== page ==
Leaving the Cayenne to decide when to shift gears on its own gets you approximately a one second delay when you finally see an opening to overtake that slow truck along a two-way street. That is catastrophic when your opening isn't a long one. If you do take over the shifting using the paddles, you can downshift when you need to and begin the passing maneuver. The problem then happens when you are at 4000 rpm on the tachometer and shift up. It hits the redline before the transmission bites and the engine cuts off - an even worse catastrophe. Yes, I can get used to this delay and shift earlier, but it's a Porsche. I shouldn't have to.

"Hi, this is Miguel. Can you come to work today? I need you to drive the Cayenne."


If you can get past the non-PDK transmission of the base Cayenne, the drive is phenomenal. Taking curves is where this SUV gets all its stars - you don't get much body roll - almost no body roll at all if you have the Cayenne suspension set to sport. How does Stuttgart make a weighty and tall SUV not have body roll in turns where a Mercedes-Benz C-Class would? One would think the ride would be jarring because there's not enough suspension play, but you'd be so wrong. The Cayenne's computer seems to know what it will need to do even before you get to it. Three settings are available for air suspension - comfort, sport, and sport plus.

Comfort, to me, is only for off-road or "the moon" pothole driving - there is the usual body roll you expect from an SUV in exchange for a pleasing swaying motion instead of a vibrato-inducing ride. Sport is where it should always be day-to-day. Uneven and badly paved roads don't exist and you can gun it when the road clears. Sport plus is for the track - this is the jarring ride you don't want while driving along the stretch of EDSA, but perfect for performance driving on a properly paved road. There is precision engineering and computer voodoo going on here. It's unexplainable, but it's there. 

The four corners of the world are, after all, corners.

There are some things in this world that aren't necessary, but worth giving an extra dime, two or more for. Take shoes, for example. You can definitely buy some no brand pair for spare change and live with the painful few weeks of molding them to your feet, but a pair crafted by a real shoemaker would give you the comfort you didn't know existed 'till you've tried one. Most would utter brand-conscious, because they have no idea what they are missing - just like how a college fresh graduate can take photos of your products for cheap. Yes, they sort of can, but so can my 5 year old with her iPhone. Hiring a true professional with experience will always give you better results, less headaches, and more importantly - help you get those products off the shelf.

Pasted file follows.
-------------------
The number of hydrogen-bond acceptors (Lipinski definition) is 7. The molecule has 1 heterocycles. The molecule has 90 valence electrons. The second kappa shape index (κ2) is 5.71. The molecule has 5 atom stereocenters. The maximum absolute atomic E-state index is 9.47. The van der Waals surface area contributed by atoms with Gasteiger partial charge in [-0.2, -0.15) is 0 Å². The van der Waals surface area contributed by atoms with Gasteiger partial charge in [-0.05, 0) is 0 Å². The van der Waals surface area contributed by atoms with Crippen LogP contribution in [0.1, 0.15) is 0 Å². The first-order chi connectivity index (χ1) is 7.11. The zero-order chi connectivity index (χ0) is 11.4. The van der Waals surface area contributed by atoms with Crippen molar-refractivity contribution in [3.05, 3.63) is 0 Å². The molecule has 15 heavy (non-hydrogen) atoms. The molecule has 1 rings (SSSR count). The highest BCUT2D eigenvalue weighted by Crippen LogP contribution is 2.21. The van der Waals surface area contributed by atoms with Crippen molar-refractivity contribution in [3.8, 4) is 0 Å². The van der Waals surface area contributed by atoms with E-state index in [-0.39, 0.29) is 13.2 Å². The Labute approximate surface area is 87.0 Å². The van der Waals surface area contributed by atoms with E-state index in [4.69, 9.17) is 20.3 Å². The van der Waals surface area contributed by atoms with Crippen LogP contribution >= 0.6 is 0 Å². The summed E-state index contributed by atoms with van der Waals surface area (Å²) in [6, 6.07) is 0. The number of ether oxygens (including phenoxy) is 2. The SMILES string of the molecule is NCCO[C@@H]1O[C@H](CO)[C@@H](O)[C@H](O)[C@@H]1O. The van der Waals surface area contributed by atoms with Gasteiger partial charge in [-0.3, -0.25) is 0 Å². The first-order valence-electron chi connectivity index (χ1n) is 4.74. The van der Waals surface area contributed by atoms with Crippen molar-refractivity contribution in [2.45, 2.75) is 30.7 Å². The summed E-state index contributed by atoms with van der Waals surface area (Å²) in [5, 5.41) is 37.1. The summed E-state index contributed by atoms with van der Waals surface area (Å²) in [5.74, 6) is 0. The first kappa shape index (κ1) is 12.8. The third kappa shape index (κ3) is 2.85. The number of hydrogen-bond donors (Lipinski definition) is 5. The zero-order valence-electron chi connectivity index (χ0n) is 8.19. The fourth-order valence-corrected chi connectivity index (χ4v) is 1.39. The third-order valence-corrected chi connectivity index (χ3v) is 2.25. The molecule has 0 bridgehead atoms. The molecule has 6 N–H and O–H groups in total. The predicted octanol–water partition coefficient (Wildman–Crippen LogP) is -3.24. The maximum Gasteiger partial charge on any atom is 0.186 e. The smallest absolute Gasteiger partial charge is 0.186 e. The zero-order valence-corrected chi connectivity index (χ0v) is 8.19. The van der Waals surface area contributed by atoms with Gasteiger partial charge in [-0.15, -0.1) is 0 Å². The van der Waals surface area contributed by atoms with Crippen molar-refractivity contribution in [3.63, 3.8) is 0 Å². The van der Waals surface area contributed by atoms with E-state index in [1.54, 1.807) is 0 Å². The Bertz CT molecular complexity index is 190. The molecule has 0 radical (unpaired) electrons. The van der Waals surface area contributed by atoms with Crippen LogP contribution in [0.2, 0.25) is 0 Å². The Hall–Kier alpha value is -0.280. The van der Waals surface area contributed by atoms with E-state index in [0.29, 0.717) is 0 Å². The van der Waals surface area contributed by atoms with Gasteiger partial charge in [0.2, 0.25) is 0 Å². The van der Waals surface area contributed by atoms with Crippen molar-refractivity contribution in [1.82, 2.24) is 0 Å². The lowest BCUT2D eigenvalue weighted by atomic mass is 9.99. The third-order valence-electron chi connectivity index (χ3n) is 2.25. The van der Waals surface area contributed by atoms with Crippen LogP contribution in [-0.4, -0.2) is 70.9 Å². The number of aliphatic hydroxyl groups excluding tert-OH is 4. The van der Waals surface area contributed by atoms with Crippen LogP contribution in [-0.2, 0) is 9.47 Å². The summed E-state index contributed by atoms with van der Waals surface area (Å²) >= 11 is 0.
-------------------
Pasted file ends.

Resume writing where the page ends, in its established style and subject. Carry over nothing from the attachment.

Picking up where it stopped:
That is what a Porsche has become for me. I have only driven a total of three in my 38 years of existence. The first is a Macan, second, a 718 Boxter, and third is the Cayenne. It had never occurred to me that Porsche is more than just a brand - it's a statement - a symbol of German design & engineering. One must understand the precise philosophy of Stuttgart to be able to grasp how Porsche, with their SUVs, attains such grace and stability in the less than perfect roads of Manila and it's neighboring provinces. You can survive without all of the Stuttgart niceties, but it's just so damn difficult to let go of once you've experienced it. Porsche definitely knows how to up your standards, and it's quite difficult to go back down. So here lies the question:

Do you want a car, or do you want a Porsche?

2016 Porsche Cayenne Diesel

Engine: 2,967cc, DOHC 24v, V6, Turbocharged
Fuel: Diesel
Power: 262 bhp @ 4,000 rpm
Torque: 580 Nm @ 1,750 - 2,500rpm
Transmission: 8-speed Tiptronic S, AWD
0-100 km/h: 7.3 seconds
Top Speed: 221 km/h
Fuel Economy: 8.0 km/L Overall
Price: POA
+: Diesel torque, solid construction, minimal outside noise, body barely rolls, great air suspension, base sound system phenomenal
-: No PDK, CarPlay, or nav system
Verdict: If you can get over the lack of PDK, there's no better on-road SUV driving experience out there.
Rating: 9.5/10

Ex-Public Highway Racer

Instagram: @miguelolfindo